> Cheney.
> However, if we were a kingdom today, we would be a witness to a power
> behind
> the throne in the form of a well-placed civilian with a mystical
> reputation for
> force of personality, and a posse of loyal samurai willing to kill and die
> for him. Other empires have had their Grigori Rasputins [5], the
> Agrippinas,
> their de Richelieus. If we were a kingdom, we would have Dick Cheney.
> If we were a kingdom, a key source of power with excellent access to a
> wayward or delusional king would be the head of the king's army. Marine
> General
> Peter Pace has recently stated [6] that he "believes" Iran is involved in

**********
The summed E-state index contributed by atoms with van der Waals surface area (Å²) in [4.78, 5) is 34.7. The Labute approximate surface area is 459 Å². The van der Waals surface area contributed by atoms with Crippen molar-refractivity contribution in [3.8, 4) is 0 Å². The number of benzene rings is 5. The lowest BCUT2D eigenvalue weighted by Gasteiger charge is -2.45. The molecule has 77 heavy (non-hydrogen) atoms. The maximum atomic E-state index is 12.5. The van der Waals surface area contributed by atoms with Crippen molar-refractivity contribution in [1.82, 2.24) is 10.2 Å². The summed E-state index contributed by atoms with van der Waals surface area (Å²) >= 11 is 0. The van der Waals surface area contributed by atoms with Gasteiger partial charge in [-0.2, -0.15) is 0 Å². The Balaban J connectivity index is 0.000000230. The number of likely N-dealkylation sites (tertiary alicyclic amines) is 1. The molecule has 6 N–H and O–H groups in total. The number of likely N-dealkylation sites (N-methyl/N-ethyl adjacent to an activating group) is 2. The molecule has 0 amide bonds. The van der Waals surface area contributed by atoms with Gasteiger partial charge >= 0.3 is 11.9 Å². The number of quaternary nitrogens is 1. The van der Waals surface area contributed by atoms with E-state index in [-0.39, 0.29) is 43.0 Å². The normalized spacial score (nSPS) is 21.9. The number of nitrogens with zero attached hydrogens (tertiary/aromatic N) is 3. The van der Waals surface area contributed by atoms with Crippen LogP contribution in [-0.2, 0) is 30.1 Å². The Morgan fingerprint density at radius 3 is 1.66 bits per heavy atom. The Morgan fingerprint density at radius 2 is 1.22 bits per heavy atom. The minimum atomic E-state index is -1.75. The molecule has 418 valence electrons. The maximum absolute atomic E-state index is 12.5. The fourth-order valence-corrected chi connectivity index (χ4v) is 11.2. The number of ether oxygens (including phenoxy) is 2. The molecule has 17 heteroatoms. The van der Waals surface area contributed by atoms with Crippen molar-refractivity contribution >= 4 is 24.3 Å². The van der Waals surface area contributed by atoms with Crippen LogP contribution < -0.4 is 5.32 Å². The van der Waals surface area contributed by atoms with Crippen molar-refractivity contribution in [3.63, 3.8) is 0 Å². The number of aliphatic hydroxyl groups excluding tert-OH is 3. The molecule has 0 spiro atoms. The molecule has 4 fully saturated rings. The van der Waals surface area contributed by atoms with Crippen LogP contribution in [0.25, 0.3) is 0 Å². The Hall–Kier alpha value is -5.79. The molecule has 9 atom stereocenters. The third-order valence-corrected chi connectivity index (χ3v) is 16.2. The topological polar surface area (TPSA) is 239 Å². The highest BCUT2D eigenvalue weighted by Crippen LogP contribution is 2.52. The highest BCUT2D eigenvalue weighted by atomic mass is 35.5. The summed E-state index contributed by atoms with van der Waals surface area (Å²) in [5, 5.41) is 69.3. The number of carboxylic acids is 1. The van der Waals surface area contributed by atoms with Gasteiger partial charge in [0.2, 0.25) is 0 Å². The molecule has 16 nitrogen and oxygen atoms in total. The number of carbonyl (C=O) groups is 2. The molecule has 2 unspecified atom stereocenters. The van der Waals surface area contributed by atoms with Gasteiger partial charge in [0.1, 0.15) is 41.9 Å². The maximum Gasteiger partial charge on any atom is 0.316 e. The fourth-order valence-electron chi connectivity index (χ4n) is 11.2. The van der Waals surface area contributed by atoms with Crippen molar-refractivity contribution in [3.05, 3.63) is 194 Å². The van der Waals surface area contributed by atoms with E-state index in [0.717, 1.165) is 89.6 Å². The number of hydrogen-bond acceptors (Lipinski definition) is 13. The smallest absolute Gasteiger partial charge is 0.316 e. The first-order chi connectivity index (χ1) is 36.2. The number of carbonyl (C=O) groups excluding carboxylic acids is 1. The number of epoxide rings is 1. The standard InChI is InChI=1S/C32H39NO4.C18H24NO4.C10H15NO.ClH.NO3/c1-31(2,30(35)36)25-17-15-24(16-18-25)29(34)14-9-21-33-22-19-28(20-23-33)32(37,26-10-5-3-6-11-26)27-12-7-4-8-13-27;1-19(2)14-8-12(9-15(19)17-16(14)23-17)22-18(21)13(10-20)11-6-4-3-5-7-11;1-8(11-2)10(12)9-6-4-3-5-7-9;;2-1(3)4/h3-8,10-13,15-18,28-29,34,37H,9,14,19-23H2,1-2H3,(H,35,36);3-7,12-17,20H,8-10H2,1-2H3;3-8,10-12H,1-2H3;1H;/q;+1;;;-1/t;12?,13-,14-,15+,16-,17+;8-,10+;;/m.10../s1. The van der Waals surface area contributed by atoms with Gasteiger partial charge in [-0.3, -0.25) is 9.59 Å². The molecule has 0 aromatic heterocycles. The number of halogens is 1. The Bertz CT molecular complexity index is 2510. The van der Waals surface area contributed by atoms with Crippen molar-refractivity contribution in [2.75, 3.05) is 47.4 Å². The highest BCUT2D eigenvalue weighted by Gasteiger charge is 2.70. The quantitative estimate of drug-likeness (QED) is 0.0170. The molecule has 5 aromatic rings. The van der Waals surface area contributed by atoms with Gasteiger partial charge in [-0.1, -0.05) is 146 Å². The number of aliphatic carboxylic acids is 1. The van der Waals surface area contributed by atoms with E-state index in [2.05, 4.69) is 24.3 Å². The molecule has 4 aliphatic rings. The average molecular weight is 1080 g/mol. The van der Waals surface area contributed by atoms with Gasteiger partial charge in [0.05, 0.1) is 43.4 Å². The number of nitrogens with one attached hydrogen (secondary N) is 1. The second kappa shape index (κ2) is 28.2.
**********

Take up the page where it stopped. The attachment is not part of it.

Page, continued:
> Iraq
> against our troops, bur he sees no need for "kinetic action against Iran
> [7].
> Well, I suppose that's comforting. In a republic, the top military officer
> would
> be exceptionally loyal to the Constitution, or perhaps, the "people." The
> jury
> is out on Perfect Peter, but somehow I think he will be of little
> assistance
> this time.
> If we were a kingdom, we might seek the help of trusted advisors to the
> king,
> and call on their persuasive skills to realign the kingdom towards fiscal
> sanity, peace and civility. The modern American serfs might set their
> hopes on
> the lovely Condie Rice, ostensibly holding an important position and
> personally
> close the president. However, her latest obfuscation to the Congress [8]
> should leave the serfs less than inspired.
> If we were a kingdom, those who speak for the serfs might truly be our
> salvation. In a republic, a congress may represent the people, and in
> ours, holds
> the sole charter to declare wars and impeach incompetent and corrupt
> officials.